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No Tropical Forest Offsets for California Pollution
Friday, November 16, 2018
Don’t let California businesses get off the hook for pollution and greenhouse gas emissions by buying “offsets” in tropical forests! The California Air Resources Board is considering a rule that lets California polluters “offset” greenhouse gas emissions by taking credit for the carbon dioxide absorbed by trees.
Research has shown such offsets do not work and often cause harm. They do nothing to reduce carbon dioxide emissions at the source. They also impact—and sometimes even displace—Indigenous communities living in tropical forests. They don’t address the drivers of deforestation. And they allow polluters to continue poisoning their neighbors and disrupting the climate.
Come to Sacramento to tell CARB to reject incorporation of tropical forest carbon credits into California’s cap and trade system.
Sponsored by Idle No More SF Bay, Asian Pacific Environmental Network, Indigenous Environmental Network, Rainforest Action Network, and Amazon Watch.
To join a carpool or offer a ride, contact Janet at email@example.com.
1. Offsets achieve nothing to reduce the emissions that are poisoning California communities.
a. They do not result in a reduction of emissions, but rather allow big polluters such as refineries to release more greenhouse gasses legally.
b. This further harms our communities, which have historically suffered from carbon co-pollutants.
c. It distracts from the only strategy that can work: ending emissions at their source.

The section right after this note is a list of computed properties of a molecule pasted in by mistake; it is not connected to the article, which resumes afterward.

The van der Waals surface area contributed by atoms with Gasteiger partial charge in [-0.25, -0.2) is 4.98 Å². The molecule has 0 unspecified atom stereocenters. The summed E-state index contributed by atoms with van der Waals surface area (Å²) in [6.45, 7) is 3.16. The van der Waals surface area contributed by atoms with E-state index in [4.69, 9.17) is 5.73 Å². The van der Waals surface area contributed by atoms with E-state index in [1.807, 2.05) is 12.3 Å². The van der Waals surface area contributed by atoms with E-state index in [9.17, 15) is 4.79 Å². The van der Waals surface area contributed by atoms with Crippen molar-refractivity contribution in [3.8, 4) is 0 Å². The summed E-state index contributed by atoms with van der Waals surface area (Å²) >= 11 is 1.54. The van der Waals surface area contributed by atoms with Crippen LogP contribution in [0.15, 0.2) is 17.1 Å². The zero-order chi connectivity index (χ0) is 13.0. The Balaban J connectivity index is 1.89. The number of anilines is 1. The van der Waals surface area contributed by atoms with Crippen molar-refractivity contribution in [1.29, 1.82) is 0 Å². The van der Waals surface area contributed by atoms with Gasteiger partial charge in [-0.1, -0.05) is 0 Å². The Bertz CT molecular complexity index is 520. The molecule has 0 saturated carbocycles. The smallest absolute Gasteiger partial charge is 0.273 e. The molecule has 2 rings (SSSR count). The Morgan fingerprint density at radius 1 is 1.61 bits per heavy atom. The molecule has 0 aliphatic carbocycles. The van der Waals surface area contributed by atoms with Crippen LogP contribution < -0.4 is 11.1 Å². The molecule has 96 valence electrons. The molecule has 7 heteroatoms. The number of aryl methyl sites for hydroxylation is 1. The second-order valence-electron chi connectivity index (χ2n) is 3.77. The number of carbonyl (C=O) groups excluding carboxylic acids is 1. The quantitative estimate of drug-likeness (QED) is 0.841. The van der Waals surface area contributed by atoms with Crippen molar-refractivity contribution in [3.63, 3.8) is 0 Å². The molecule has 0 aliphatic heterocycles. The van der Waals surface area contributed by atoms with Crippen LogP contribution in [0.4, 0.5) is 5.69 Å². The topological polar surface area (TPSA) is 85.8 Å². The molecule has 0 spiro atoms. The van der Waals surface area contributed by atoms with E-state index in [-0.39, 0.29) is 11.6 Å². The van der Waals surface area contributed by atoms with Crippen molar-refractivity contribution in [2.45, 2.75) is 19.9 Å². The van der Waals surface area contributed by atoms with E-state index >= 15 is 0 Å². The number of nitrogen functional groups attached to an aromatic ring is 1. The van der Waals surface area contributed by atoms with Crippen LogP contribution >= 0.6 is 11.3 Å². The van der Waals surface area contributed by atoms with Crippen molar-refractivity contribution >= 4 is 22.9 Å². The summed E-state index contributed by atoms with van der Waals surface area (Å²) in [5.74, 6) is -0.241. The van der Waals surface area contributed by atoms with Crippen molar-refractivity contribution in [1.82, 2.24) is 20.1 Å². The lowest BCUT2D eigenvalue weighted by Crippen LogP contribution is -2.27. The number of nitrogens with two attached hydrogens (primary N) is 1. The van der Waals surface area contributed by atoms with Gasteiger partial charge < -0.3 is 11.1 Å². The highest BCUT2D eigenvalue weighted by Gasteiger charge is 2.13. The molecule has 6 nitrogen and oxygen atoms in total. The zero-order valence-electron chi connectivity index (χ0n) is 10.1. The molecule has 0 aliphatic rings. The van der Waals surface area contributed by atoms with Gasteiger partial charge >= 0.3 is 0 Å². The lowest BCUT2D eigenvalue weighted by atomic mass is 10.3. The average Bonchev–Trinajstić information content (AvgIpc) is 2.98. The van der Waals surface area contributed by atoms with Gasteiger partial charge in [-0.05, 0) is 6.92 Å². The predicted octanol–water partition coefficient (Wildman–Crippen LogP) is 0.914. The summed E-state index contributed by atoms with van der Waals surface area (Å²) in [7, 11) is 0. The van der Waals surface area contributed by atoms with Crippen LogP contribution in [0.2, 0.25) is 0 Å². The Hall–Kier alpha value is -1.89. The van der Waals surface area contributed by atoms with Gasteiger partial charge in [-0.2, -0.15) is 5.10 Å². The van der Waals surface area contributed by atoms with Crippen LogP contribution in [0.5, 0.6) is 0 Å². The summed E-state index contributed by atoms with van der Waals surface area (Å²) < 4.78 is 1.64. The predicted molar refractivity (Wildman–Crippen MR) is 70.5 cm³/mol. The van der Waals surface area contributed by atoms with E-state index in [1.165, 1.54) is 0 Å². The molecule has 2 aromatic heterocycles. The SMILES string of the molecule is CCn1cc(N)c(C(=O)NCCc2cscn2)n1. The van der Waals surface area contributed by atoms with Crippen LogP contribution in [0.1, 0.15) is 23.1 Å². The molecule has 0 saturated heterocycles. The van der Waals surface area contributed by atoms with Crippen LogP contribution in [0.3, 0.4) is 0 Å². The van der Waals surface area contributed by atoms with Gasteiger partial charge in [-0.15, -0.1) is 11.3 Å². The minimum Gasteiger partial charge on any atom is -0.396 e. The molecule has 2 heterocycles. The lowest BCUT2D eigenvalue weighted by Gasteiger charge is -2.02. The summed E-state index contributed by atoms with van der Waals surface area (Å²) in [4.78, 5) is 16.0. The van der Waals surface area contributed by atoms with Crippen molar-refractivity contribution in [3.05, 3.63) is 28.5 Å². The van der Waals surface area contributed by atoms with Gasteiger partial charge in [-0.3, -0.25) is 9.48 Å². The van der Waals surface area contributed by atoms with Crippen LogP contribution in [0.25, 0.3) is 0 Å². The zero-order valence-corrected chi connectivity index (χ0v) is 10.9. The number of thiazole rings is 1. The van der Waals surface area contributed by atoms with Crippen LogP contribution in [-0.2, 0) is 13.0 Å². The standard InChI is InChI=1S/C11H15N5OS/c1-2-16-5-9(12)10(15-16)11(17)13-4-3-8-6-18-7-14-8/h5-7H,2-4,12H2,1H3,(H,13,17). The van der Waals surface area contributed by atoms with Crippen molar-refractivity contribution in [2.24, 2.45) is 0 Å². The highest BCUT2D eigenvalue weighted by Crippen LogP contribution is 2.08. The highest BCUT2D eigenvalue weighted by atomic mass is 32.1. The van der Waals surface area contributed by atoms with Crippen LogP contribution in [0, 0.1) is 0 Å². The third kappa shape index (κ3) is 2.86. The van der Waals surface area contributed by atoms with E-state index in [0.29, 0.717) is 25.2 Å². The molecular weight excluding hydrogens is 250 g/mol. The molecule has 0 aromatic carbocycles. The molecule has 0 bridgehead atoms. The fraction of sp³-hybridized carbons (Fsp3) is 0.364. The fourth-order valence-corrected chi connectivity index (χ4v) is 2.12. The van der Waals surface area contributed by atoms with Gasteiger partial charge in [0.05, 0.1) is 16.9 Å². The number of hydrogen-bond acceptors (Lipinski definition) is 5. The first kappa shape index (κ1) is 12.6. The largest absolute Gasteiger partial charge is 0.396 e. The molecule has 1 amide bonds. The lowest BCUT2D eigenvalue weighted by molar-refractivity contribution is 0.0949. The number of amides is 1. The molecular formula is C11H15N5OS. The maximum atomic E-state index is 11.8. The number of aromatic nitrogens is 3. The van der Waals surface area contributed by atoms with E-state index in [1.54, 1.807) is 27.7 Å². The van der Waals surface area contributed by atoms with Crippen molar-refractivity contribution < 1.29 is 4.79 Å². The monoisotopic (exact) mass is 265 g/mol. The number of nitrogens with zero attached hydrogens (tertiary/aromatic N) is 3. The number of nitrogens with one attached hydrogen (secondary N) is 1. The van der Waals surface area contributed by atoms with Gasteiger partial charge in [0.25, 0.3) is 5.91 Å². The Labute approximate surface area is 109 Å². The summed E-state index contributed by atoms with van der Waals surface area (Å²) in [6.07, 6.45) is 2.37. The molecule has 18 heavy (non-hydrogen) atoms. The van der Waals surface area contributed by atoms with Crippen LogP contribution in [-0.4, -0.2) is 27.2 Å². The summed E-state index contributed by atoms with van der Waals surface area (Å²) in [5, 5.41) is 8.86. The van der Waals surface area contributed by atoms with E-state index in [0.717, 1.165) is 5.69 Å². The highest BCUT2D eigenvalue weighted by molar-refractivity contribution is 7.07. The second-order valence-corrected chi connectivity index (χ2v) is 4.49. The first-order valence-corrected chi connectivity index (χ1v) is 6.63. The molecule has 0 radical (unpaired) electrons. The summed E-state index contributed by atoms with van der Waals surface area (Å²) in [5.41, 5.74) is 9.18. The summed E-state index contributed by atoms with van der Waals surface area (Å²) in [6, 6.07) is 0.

2. Tropical forest offset programs pose serious risks to human and Indigenous rights.
a. The market linkages proposed by CARB subject Indigenous Peoples to grossly disproportionate economic power, intimidation, and coercion and typically fail to obtain meaningful Free, Prior, Informed Consent.
b. Programs such as REDD+ (project or jurisdictional) have resulted in land grabbing, and put Indigenous peoples at risk of displacement and/or loss of control of their forests, their way of life, cultures, food security, and sovereignty.
c. They are rife with corruption and conflicts of interest, which California cannot police.
3. Tropical forest offsetting has been discredited as an environmental strategy.
a. Offsets do not work: they allow certain, permanent harm (more GHGs) in exchange for the fallacy of hoped-for uncertain, temporary carbon sequestration.
b. Offset programs (REDD+ etc.) fail to address the drivers of deforestation.
c. Because of such flaws, no compliance market in the world accepts REDD+ credits.
4. CARB fails to consider the scientific evidence against tropical forest offsetting.
a. It is ignoring the extensive, peer-reviewed literature by independent researchers documenting the environmental and social failures of REDD+.
b. It has relied too much on organizations and consultants with careers and personal stakes in offsetting projects and policies.
c. The proposed TFS fails to provide a plan consistent with California’s legal requirement that emissions reductions be “real, additional, quantifiable, permanent, verifiable and enforceable.”